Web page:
During transport, the vehicles stopped at 2-4 hour intervals to allow for additional intramuscular administration of azaperone and/or midazolam (Dazonil®, 50 mg/ml, Wildlife Pharmaceuticals) to restless animals as needed. All white rhinoceroses received at least one top-up dose of azaperone (80-120 mg/ adult or 10-80 mg/juvenile), which was combined with 2.5-15 mg midazolam in the juveniles. Sixteen adult and six juvenile white rhinoceroses required up to three additional top-up doses of azaperone, alone, or in combination with midazolam (10-20 mg/adult) during transport.

During the first translocation, food was not offered to the animals (group non-fed, n = 15). During the second translocation, five days later, all individuals (group fed, n = 17) were offered lucerne. The amount of hay was not weighed, but an estimated 4-6 kg were provided to each animal at the beginning and half-way through the second transport. Water was not provided to the animals, but rhinoceroses were doused with water during the heat of the day. An environmental logger (Kestrel DROP D2AG Livestock Heat Stress Monitor, KestrelMeters, Parker, CO, USA) recorded environmental temperature, relative humidity and heat stress index during both transports at 30-minute intervals.


At the release site, all adult rhinoceroses were re-immobilised with etorphine (3.5-6 mg) and azaperone (20-40 mg) via hand-injection into the nuchal hump while standing in the transport-crate. Juvenile rhinoceroses received 0.5-2.5 mg etorphine and 5 mg midazolam intramuscularly via pole-syringe. Animals were released from their crates and manually restrained with ropes until they became recumbent. Subsequently, blood samples were collected from the immobilised rhinoceroses from the auricular veins. Naltrexone (Trexonil®, 50 mg/ml, Wildlife Pharmaceuticals), at 20 times the etorphine dose in mg, was administered intravenously to reverse the immobilisation and release the rhinoceroses into the national park.


Blood sample analysis

Blood from rhinoceroses was collected directly into serum and potassium oxalate/sodium fluoride (NaF) tubes (BD Vacutainer; Becton and Dickinson, Plymouth, UK), stored in a cooler box with ice packs, and centrifuged within 24 hours. Serum and plasma were aliquoted and stored at -20 °C for one month until they could be transferred to a -80 °C freezer until analysis.

Samples were analysed in the clinical pathology laboratory of the Onderstepoort Veterinary Academic Hospital (Pretoria, South Africa).

Serum clinical chemistry analysis was performed using a Cobas Integra 400 Plus automated biochemistry analyser (Roche Diagnostics Ltd., Rotkreuz, Switzerland) using commercially available kits. Measured analytes included: total serum protein (TSP), albumin, globulin, sodium, chloride, urea, creatinine, potassium, magnesium, phosphorus, total calcium, iron, total bilirubin, cholesterol, triglycerides, alkaline phosphatase (ALP), Y-glutamyl transferase (GGT), glutamate dehydrogenase (GLDH), aspartate aminotransferase (AST), creatine kinase (CK). Plasma glucose and lactate concentrations were measured by spectrophotometric methods with the same analyser. Serum cortisol concentration was assessed by a chemiluminescent immunoassay using the Immulite/Immulite 1000 Cortisol® following manufacturer's instructions (Siemens Healthcare, Erlangen, Germany).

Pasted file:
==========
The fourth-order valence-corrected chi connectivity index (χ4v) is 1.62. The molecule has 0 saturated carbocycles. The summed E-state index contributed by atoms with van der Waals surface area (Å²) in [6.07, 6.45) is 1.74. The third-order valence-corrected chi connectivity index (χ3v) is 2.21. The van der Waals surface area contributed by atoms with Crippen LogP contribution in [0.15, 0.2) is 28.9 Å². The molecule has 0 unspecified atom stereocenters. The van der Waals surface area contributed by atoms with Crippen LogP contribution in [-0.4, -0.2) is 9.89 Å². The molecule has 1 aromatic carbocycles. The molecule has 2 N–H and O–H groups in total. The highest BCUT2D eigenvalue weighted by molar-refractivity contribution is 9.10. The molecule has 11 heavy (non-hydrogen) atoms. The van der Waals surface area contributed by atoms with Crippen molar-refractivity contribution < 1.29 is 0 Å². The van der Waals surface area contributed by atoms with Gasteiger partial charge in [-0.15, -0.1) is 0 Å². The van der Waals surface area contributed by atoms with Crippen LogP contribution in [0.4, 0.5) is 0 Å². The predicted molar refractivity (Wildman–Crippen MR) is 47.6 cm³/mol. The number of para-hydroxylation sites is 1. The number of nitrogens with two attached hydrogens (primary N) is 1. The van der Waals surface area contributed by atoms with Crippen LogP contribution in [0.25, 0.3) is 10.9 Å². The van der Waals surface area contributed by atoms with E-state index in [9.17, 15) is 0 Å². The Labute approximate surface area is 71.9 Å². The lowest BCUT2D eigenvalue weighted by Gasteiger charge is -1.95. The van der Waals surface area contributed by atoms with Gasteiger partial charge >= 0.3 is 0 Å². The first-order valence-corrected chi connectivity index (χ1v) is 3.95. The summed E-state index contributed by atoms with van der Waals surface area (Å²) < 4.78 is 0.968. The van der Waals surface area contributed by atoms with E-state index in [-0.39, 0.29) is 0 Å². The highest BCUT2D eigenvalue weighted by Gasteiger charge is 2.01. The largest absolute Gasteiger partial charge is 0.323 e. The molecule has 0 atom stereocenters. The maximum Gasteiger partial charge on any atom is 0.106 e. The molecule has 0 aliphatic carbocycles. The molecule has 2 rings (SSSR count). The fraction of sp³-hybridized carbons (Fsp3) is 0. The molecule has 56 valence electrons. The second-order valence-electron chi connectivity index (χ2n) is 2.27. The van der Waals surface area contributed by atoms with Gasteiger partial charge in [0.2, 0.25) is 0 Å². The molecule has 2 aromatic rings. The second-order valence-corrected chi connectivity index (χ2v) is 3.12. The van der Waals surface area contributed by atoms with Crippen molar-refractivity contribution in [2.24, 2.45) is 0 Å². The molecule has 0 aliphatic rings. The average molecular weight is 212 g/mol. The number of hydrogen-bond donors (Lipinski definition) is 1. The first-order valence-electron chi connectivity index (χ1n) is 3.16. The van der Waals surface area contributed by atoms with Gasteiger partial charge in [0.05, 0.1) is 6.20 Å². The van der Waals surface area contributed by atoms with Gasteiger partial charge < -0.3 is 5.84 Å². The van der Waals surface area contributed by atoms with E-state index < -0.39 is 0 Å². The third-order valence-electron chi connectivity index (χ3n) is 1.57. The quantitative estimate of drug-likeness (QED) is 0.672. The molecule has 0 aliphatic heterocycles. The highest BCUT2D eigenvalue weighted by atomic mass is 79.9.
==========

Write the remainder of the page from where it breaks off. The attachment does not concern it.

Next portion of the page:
Serum haptoglobin was determined by the haemoglobin-binding method using a commercial kit (PHASE Haptoglobin Assay, Tridelta Development Limited, Kildare, Ireland) with the Cobas Integra 400 Plus analyser. Concentrations of serum amyloid A (SAA) were determined by a solid-phase sandwich enzyme-linked immunoassay using a commercial kit (PHASE SAA Assay, Tridelta Development Limited), previously validated for use in black and white rhinoceroses (Hooijberg et al. 2017; Schook et al. 2015).

Plasma osmolality was calculated using the equine formula (Brownlow & Hutchins 1982): Osmolality (mOsm/kg) = 1.86* (Na+ + K+) + Glucose + Urea + 9 (with all variables in mmol/L).


Statistical analysis

Statistical tests were performed using R 3.6.1 for Windows (The R Foundation, Vienna, Austria). Descriptive tables and scatter plots were generated. Mean and standard deviations were calculated for each analyte and presented for descriptive purposes. Due to the small sample size, nonparametric analyses were used to compare differences in the concentration or activities of measured analytes

1) between capture and after transport within each group (fed and non-fed)

2) between non-fed and fed rhinoceroses after transport

by using the Wilcoxon rank-sum test. Differences in the change (delta δ) in concentration of measured analytes from capture to after transport were compared between non-fed and fed rhinoceroses by using the Wilcoxon rank sum test. A p-value < 0.05 was considered significant.